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Global patterns of speciation and diversity

M.A.M. de Aguiar, M. Baranger, E.M. Baptestini, L. Kaufman and Y. Bar-Yam,
Nature 460 (2009) 384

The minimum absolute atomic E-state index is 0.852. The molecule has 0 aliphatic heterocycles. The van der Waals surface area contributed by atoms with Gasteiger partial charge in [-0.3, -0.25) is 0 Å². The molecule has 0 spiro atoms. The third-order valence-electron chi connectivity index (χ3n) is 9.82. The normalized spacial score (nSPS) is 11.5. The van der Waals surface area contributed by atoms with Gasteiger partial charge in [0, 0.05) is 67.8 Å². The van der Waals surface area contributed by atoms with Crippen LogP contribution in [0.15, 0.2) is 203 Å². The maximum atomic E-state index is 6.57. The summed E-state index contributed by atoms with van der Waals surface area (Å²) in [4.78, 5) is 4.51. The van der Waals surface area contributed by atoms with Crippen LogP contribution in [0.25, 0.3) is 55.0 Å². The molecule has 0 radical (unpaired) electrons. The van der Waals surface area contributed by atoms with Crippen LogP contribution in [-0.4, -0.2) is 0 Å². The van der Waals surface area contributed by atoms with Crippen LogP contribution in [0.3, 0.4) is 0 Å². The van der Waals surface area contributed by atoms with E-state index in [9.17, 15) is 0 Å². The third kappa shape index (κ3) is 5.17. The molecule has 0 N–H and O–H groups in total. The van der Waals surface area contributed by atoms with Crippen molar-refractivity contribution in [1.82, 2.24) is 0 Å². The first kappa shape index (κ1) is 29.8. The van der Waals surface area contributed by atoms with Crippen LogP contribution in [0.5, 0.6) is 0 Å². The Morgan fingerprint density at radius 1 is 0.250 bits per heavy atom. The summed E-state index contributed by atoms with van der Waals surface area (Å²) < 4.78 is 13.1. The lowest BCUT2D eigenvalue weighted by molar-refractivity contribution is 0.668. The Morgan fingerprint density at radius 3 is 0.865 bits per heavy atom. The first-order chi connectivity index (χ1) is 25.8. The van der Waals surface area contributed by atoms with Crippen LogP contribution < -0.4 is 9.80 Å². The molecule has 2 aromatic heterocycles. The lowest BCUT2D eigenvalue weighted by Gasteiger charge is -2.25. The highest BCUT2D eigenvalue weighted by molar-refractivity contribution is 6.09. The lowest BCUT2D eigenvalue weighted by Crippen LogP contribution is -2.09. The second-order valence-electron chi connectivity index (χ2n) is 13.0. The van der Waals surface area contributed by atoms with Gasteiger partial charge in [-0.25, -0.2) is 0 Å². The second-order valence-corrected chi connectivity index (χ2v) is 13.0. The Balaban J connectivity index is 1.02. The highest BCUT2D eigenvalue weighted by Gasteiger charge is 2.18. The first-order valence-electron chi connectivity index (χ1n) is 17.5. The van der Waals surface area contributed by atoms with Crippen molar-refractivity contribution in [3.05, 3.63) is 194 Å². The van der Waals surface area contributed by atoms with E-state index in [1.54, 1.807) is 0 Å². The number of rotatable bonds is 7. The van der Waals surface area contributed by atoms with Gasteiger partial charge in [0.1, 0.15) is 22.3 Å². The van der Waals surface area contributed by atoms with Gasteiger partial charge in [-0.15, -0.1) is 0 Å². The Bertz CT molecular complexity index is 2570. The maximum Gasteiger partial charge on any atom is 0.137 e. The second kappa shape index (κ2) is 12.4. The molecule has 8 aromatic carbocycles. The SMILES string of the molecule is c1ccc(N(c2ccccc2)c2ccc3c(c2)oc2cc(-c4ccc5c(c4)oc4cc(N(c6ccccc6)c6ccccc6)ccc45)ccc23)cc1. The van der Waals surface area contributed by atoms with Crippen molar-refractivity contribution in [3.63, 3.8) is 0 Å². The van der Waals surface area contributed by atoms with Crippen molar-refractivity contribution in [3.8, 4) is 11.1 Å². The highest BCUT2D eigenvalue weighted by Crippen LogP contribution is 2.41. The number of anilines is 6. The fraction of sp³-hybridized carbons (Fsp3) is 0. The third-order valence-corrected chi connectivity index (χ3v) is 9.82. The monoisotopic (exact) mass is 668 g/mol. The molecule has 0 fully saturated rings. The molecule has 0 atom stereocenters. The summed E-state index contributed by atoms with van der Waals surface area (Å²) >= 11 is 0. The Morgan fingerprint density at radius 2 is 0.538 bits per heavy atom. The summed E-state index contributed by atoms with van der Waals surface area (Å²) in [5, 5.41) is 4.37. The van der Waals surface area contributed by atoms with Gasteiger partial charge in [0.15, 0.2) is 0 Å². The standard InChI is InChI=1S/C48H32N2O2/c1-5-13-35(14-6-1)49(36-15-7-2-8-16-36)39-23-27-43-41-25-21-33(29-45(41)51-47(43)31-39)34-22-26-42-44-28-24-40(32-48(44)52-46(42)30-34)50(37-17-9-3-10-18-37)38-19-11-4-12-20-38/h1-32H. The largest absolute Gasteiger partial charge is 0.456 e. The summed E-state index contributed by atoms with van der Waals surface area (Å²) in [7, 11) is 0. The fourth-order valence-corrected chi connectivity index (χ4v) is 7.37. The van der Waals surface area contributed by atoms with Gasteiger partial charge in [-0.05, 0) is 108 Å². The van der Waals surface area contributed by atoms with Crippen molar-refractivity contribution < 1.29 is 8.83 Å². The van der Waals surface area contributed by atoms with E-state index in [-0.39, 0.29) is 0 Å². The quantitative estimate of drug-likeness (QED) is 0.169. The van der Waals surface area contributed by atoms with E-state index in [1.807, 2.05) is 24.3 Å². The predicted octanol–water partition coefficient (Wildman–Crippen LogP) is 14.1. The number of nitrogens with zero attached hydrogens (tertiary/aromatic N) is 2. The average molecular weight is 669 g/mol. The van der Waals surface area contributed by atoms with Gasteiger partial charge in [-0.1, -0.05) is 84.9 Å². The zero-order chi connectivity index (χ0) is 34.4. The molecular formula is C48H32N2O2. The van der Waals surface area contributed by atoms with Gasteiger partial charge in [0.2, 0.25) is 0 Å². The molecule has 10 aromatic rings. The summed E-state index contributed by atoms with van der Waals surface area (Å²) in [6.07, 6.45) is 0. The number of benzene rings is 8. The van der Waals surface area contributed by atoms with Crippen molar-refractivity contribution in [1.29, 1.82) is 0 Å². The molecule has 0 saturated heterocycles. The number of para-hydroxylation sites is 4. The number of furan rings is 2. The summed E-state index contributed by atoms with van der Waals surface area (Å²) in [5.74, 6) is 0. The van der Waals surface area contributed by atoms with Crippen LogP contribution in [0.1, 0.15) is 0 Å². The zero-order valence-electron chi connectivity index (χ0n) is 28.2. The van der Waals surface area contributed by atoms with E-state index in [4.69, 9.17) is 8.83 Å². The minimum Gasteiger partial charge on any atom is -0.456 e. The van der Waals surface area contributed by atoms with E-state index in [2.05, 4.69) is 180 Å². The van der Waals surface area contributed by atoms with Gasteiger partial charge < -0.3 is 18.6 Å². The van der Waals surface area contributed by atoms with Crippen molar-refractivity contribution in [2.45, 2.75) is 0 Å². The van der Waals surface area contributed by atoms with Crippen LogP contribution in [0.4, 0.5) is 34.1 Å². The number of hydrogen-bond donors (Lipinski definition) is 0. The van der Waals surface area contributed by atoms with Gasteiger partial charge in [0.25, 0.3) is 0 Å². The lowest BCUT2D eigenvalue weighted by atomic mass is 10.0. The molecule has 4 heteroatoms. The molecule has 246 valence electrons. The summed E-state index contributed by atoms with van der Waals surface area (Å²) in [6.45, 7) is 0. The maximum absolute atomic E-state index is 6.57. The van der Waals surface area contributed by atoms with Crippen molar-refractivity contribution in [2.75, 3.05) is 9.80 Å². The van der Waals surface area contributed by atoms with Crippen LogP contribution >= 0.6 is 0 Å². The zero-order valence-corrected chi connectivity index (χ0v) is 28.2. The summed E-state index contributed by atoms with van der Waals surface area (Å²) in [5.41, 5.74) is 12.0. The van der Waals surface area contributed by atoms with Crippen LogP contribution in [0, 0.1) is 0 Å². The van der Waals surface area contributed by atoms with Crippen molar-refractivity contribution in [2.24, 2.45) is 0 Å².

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In recent years, strikingly consistent patterns of biodiversity have been identified over space, time, organism type and geographical region. A neutral theory (assuming no environmental selection or organismal interactions) has been shown to predict many patterns of ecological biodiversity. This theory is based on a mechanism by which new species arise similarly to point mutations in a population without sexual reproduction. Here we report the simulation of populations with sexual reproduction, mutation and dispersal. We found simulated time dependence of speciation rates, species-area relationships and species abundance distributions consistent with the behaviours found in nature. From our results, we predict steady speciation rates, more species in one-dimensional environments than two-dimensional environments, three scaling regimes of species-area relationships and lognormal distributions of species abundance with an excess of rare species and a tail that may be approximated by Fisher’s logarithmic series. These are consistent with dependences reported for, among others, global birds and flowering plants, marine invertebrate fossils, ray-finned fishes, British birds and moths, North American songbirds, mammal fossils from Kansas and Panamanian shrubs. Quantitative comparisons of specific cases are remarkably successful. Our biodiversity results provide additional evidence that species diversity arises without specific physical barriers. This is similar to heavy traffic flows, where traffic jams can form even without accidents or barriers.

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